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The world somersaulted around us in mid-March, and just like that we found ourselves in an unprecedented situation. There was no playbook, no one-size-fits-all strategy, and every leadership decision had gained an exceptional weight.
A couple of months into this new world order, we thought it’s time for that ‘lessons learned’ talk while the whole experience is still fresh. So, at the end of May we sat down with ALLWIN CEO, István Nagy — via Microsoft Teams, obviously — to take a closer look into the past few months and ask him about the challenges he faced as a leader & how he tackled them.
Yes, I’ve worked from home before occasionally, depending on my schedule, so this wasn’t something new for me. As a company, we seek to be flexible when it comes to remote working.
We’ve been closely following the news coming from Europe, as well as the developments in Hungary after the virus first appeared here. As the first cases emerged, our management team started to prepare and talk about the necessary steps and their timing. As always, communication is an ongoing process: we informed our colleagues in emails, and we held all-staff meetings to discuss everything - which we still do every month.
Luckily, everything is digital within the IT sector, so there was no challenge in technical terms.
The company basically switched to remote working from Friday to Monday. Apart from some minor access difficulties there were no major issues. After several months, it seems that our productivity has not been negatively impacted by remote working. There was no need for redundancies, and we did not have to reduce salaries or working hours.
Flexibility is a core value at ALLWIN, and it goes both ways. Fortunately, most of our colleagues are able to work independently and we trust them fully. Many of them have already been working from home, and this has never been an issue for us.
Even though our transition to remote working was quick and seamless, and the situation has not impacted our performance, we still faced a few difficulties. For example, taking part in virtual meetings is way more exhausting than meeting in person. You don’t even notice that half a day has gone by without you ever leaving your screen. And we really miss face to face interactions, when we could just bump into each other in the corridor and chat for a few minutes. We have probably missed out on a lot of conversations that would have happened while having coffee. Informal meetings like that usually have a positive impact on work as well, resulting in new ideas and perspectives.
We are proud to have a diverse group of people working for us, each of them with a unique personality and background. Naturally, for some this was more difficult than it was for others. As leaders, we must support our employees in such situations. Our team leaders are available to help anyone, and our team members form a close-knit group.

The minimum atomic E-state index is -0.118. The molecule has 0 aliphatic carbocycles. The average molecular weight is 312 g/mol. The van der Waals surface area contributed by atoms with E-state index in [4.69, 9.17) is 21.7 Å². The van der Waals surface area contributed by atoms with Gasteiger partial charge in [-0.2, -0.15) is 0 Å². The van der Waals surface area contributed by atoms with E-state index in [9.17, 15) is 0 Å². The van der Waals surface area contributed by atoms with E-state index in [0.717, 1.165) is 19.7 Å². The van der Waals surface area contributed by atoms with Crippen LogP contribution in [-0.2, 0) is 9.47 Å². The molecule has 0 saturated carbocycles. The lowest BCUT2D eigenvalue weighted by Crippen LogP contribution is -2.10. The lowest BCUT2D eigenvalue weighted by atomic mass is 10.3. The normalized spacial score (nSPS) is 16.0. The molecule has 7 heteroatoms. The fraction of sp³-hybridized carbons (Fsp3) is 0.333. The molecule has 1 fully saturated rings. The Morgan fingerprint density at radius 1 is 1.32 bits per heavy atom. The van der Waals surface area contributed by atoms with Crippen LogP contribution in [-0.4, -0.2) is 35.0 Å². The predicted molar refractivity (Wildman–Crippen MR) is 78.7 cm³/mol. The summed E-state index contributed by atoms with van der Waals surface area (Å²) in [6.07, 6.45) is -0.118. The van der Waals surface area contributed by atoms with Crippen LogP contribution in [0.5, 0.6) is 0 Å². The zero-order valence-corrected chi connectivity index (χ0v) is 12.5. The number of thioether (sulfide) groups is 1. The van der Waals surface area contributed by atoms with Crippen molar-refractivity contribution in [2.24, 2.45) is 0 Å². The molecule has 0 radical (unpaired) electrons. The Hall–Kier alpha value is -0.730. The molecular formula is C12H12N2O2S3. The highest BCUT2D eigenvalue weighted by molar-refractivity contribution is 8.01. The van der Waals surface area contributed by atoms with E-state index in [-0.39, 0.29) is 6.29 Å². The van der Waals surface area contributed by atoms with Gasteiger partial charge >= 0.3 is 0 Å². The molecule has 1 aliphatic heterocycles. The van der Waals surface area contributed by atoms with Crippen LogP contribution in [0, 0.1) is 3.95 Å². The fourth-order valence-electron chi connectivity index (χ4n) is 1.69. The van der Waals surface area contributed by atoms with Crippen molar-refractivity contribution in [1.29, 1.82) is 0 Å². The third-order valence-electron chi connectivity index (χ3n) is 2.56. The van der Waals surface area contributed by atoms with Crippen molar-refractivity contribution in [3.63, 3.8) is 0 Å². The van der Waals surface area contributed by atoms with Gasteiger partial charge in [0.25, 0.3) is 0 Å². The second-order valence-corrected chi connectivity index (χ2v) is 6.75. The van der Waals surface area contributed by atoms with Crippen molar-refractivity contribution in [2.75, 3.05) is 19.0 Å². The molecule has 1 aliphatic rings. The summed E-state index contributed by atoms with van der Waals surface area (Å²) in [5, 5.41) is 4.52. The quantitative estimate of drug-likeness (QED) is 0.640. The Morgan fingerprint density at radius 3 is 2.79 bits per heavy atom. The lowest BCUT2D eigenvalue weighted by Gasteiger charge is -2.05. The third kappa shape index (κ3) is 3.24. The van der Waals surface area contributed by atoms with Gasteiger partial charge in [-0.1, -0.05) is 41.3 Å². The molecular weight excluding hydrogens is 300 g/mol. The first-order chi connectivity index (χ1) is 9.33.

We have not ignored our community programmes either, as they might be even more important in such an isolated situation as this. There were differences, of course, but fortunately these have not caused any conflict. Just as remote working had not been banned before, it is not forbidden to come to the office now, even though it is not recommended. When the management made its decision, we had to consider how we could take responsibility for our staff and society as a whole in this delicate situation while also protecting the interests of the company.
There is no specific date yet. We will certainly continue with remote working until the end of June. However, we've been reassessing the situation on a weekly basis, and it seems like we're going to slowly reopen the office throughout the summer.
Based on the experiences gained in the last couple of months, we don’t think there is a need to change the way we organise work. However, the need for working from home will probably increase. All in all, this has been a good trial period, and it turned out that we were able to organize and use remote working in a seamless way.
With two young children in the family it is not easy to maintain a work-life balance. There have been some unexpected situations. Introducing a daily schedule was a huge help in making sure that everyone has time for everyone. During the lockdown, we could not meet our friends in person, but we tried to keep in touch in other ways. For us, practicing sports was the main form of relaxation, and this is something we can do together with the kids.
By now, you might have been introduced to the term "digital transformation." But what does that mean? For those who still don't have a clear picture, generally speaking, digital transformation is how businesses integrate digital technology into their work, thus changing their business processes, activities, models, and customer relations.
Agile software development is pretty popular nowadays, but it can be frustrating for people in various roles working on the project. Here are a couple of notes on the experience that we faced on recent projects.
IT outsourcing is very popular nowadays due to the fact that it has a lot of pros from a business perspective. There are a couple of blog posts written on this topic. You can take a look at one of them here. This post is about showing what makes an outsourcing partnership tempting for a developer – and at the end of the day, it is a win-win situation when both you and your developers are happy.